Saturday, June 12.  Woke up and ate our super-sweet watermelon that we bought from The Bourse last night.  Walked to Reading Terminal Market, a huge conglomeration of food stalls.  This colorful place is quite a show.  Even though the Basic Four Vegetarian Snack Bar was closed that day, I managed to find some vegan eats, and sat facing the passers by.   There was a man playing old-fashioned piano, and it’s just a unique experience.  We then walked all over China Town, getting the lay of the land.  By the time we walked down through Antique Row, we were ready for lunch, so headed for Govinda’s Vegetarian Restaurant.  As it was lunchtime, only the to-go part of the restaurant was open.  Just a takeout counter with a few tables in back on this side of the building.  But, the Chicken Cheesesteak sandwich is legendary, so in we went.  And . . . it was amazing!  I asked the kids at the counter what in the world was it that tastes just like chicken.  They told me it’s textured soy protein and comes in a box from Hong Kong.  I had the sesame roll and Lars got the spinach wrap and we almost think the wrap was better, if not as traditional.  Then we walked to Essene Market and I picked up some really good-looking glass refrigerator containers with BPA-free lids of a pretty green.  Went through a great old antique mall and ran into a Mummers performance at the Betsy Ross House.  Poked around Elsfreth Alley, and then went to a movie at this great theatre right next door to our hotel;  The Ritz at the Bourse.  Saw The Girl With The Dragon Tattoo, which was stellar despite the subtitles.  We rested at the hotel for a bit, and then we took a cab to New Harmony Vegetarian Restaurant, and had vegan dim sum. They bring the food fast and furious here, despite our telling them not to bring everything, and please only to bring one or two bites of each dish. We were then served entire platters of fried tofu, etc. Char siu bao was not good. Some things were good, some were not. The trick here would be to get to know the menu and order off the menu, not dim sum. But dim sum for the most part was good and we would most definitely love to have a place like this near us, would go here again!  Oh to try the vegan Peking Duck!

Vegan Philadelphia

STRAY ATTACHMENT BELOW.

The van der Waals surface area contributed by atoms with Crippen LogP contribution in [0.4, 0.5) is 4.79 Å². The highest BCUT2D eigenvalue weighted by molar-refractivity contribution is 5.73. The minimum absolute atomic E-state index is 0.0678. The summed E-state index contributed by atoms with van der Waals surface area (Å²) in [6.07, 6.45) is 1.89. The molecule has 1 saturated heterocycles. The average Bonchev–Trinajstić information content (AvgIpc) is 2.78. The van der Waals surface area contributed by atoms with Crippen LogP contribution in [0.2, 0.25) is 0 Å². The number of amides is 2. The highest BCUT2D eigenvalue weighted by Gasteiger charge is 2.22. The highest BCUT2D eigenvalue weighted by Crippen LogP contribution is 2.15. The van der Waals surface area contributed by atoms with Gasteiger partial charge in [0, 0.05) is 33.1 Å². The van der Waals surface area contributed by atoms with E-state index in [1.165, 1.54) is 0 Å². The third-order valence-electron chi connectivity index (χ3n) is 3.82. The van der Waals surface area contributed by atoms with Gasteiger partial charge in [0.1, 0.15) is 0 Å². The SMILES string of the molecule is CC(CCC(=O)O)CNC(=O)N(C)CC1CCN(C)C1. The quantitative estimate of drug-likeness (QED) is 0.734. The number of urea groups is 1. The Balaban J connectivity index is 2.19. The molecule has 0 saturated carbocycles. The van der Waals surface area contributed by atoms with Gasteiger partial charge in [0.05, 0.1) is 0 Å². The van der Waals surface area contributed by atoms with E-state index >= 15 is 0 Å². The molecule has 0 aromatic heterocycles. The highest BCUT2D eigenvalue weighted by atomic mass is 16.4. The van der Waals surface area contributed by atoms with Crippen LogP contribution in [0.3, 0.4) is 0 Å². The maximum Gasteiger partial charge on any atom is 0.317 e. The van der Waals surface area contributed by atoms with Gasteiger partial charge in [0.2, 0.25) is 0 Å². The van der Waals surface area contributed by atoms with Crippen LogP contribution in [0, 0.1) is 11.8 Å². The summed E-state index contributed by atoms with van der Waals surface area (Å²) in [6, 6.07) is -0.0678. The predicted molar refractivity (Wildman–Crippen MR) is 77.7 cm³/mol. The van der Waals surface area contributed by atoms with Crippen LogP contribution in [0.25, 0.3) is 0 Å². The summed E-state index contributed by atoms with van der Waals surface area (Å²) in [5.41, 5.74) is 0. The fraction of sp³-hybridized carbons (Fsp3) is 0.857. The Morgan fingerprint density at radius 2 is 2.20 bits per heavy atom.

Having only been really vegan for a month or so, I was desperate to find some vegan peeps and to go to a restaurant and just order anything on the menu.  Listening to vegan podcasts, I learned that Philadelphia is a vegan-friendly city.  Since we’ve been talking about going to Philly for the last three years, off we went.  We checked into the Omni Hotel at Independence Park on June 11.  What a great location!  This hotel backs up to The Bourse; an old Merchant Exchange that was built in 1895.  A complete restoration was done and inside it’s a giant food court with some shops too. We picked up some fruit and water for the early morning, and walked back to our hotel room. Dinner was at Horizons, one of the best vegan restaurants in the country. It was only about a 20 minute walk from the hotel, and the weather was balmy.    We peeked into courtyards and onto balconies, as we went. Past fenced lots with children’s soccer games going on, and all manner of lovely dogs being walked. Horizons is not much to look at from the outside. Inside it is nicer, if a bit shopworn. Professional staff dressed in black and funky modern jazz playing on the stereo.  Lars got a Pomegranate Sangria that he liked. There were ten appetizers and it was hard to choose. We settled on Vietnamese Tacos (crispy lemongrass tempeh, pickled daikon salad, cilantro and spicy sriracha mayo) for $10. Superb but slightly too hot for Lars. I was thrilled with the tempeh. Mostly I have not cared for the taste of tempeh, but this was fried in panko, but very thinly, and had a bit of crunch, and tasted like chicken. Then we ordered the Grilled Vegetable Salad (Smoked black olives, crispy potato, Easter egg radish, shaved cauliflower, preserved lemon/chive dressing). Super good. Our waiter was great, attentive but not too. For main courses, we got the Grilled Seitan (Yukon mashed potatoes, horseradish cream, and roasted red pepper tapenade) for $21. It was freaking me out because I would SWEAR I was eating the best steak I ever had in my life. Grilled and slightly charred and just simply incredible. Our other main course was the Peruvian Mushroom Crepe (with squash trio, giant lima beans, roasted olives, aji Amarillo sauce, spicy peanuts and avocado cream) for $19. Very good. Lars kept eating that and I finally asked him to stop eating that so he could try the seitan. He reluctantly tried it and then agreed it was like an excellent steak. The waiter said they use “Ray’s Seitan” and that it is so much better than they could make in-house.  For dessert, we split the Saffron Creme Brule.  This came complete with perfect crackling crust, and the texture and creaminess were spot on, however, the saffron gave this dish a slightly musty, odd taste, and the pistachio biscotti was dry as a bone, and tasteless.  However, everything else was so good, that it would be a dream come true to have a restaurant like this near us!   postscript:  Horizons is now closed and their new vegan restaurant is Vedge.